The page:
As the value of the naira keeps depleting, for several art lovers like myself the twenty naira note remains significant. For one, it is one of the few naira notes that bears the picture of a woman in recent Nigerian history. The second thing I love is that the picture evokes a serenity that I find alien in other naira notes. The woman in question is Ladi Kwali, a prominent Nigerian potter and artist. Born in 1925 in Kwali village, Northern Nigeria, the young Kwali took a special interest in pottery and learnt the basics from her aunt. She soon garnered the interest of prominent traditional rulers like the then Emir of Abuja who displayed some of her pots in his palace. This act served as the catalyst for her career. Michael Cardew, a British potter while on a visit to Nigeria took note of them and was sufficiently moved to train her. She was the first female trainee of the Pottery Training Centre which Cardew founded in Abuja in 1952 and Kwali graduated from her training in January 1959.
Amongst the female artists of the older generation in Nigeria, Ladi Kwali shared being a “first” with other prominent women in arts. Two of whom are Afi Ekong and Josephine Ifueko Omigie. Ekong was a very influential artist and arts promoter who was the first woman to hold a solo exhibition in Marina, Lagos in 1958. She was also a founding member of the Society of Nigerian Artists. The Bronze Gallery which she opened with sites in Lagos and Calabar is still in operation even after her passing in 2009. Josephine Ifueko Omigie has sometimes been called “The Invisible Woman” by art researchers due to her erasure from the documentation of the Zaria Art Society. Omigie was also the first woman to attend Nigeria’s earliest modern art school in present-day Ahmadu Bello University, Zaria. She formed part of a collective known as the Zaria Rebels which had in its membership prominent Nigerian male artists like Demas Nwoko and Ben Enwuonwu. Although records show that she was the only woman in it, popular history often erases her from the retelling of the Zaria Rebels.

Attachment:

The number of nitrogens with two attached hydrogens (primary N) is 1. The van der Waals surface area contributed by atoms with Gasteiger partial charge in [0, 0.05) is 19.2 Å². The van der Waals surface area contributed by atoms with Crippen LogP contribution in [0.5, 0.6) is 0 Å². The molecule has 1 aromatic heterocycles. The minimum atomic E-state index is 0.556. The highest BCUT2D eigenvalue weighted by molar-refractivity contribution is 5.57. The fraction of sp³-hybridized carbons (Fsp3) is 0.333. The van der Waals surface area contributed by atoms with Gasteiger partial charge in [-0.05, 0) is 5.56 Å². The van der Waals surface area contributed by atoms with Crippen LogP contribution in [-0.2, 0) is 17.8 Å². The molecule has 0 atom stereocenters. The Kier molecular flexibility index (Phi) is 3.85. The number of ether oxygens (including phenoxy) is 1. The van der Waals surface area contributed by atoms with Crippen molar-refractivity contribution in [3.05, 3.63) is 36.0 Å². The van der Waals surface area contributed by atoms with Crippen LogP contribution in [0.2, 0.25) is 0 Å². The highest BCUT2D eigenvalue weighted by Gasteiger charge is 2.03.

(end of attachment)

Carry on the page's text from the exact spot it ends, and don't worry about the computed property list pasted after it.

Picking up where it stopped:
Due to the advent of social media and technology, it has generally become easier to reduce the barriers to entry for women in most industries. This too includes women in Nigerian art spaces. While women in the older generation of artists would have needed the close support of men in the “boys clubs”, an artist with a good following can make a career as a freelancer for herself by exploiting social media platforms like Twitter and Instagram. With the advent of social media, the art can speak for itself without the influence of gatekeepers and gain credibility based on a democratic framework where its reach can be maximised via retweets. Such has been the case for Nigerian artists like Jekein Lato-Unah and Morenike Olusanya.
Olusanya, a visual illustrator and freelance artist, said that she decided to start freelancing to “save her mental health.” As one of the foremost illustrators on Nigerian Art twitter, she credits her breakthrough in visual art to her work being profiled by Procreate, a prominent art organisation. Speaking to Culture Custodian, she says that through posting her work on Instagram and Twitter, she has gained clients from places that would otherwise have been impossible. Olusanya also attributes the power of social media in building community with other Black women artists who support each other to push for women’s rights through their art. Three names stand out for her. They are Tonia Nneji, Chigozie Obi and Chidinma Nnoli. Chigozie Obi is popular for her art which speaks against sexual violence. Obi was also a key artist who used her art as an avenue to protest against police brutality during the #ENDSARS movement in 2020 and is the most recent winner of the Access Bank Art X prize while Nnoli uses her art to question religious ideas of femininity in Nigerian women.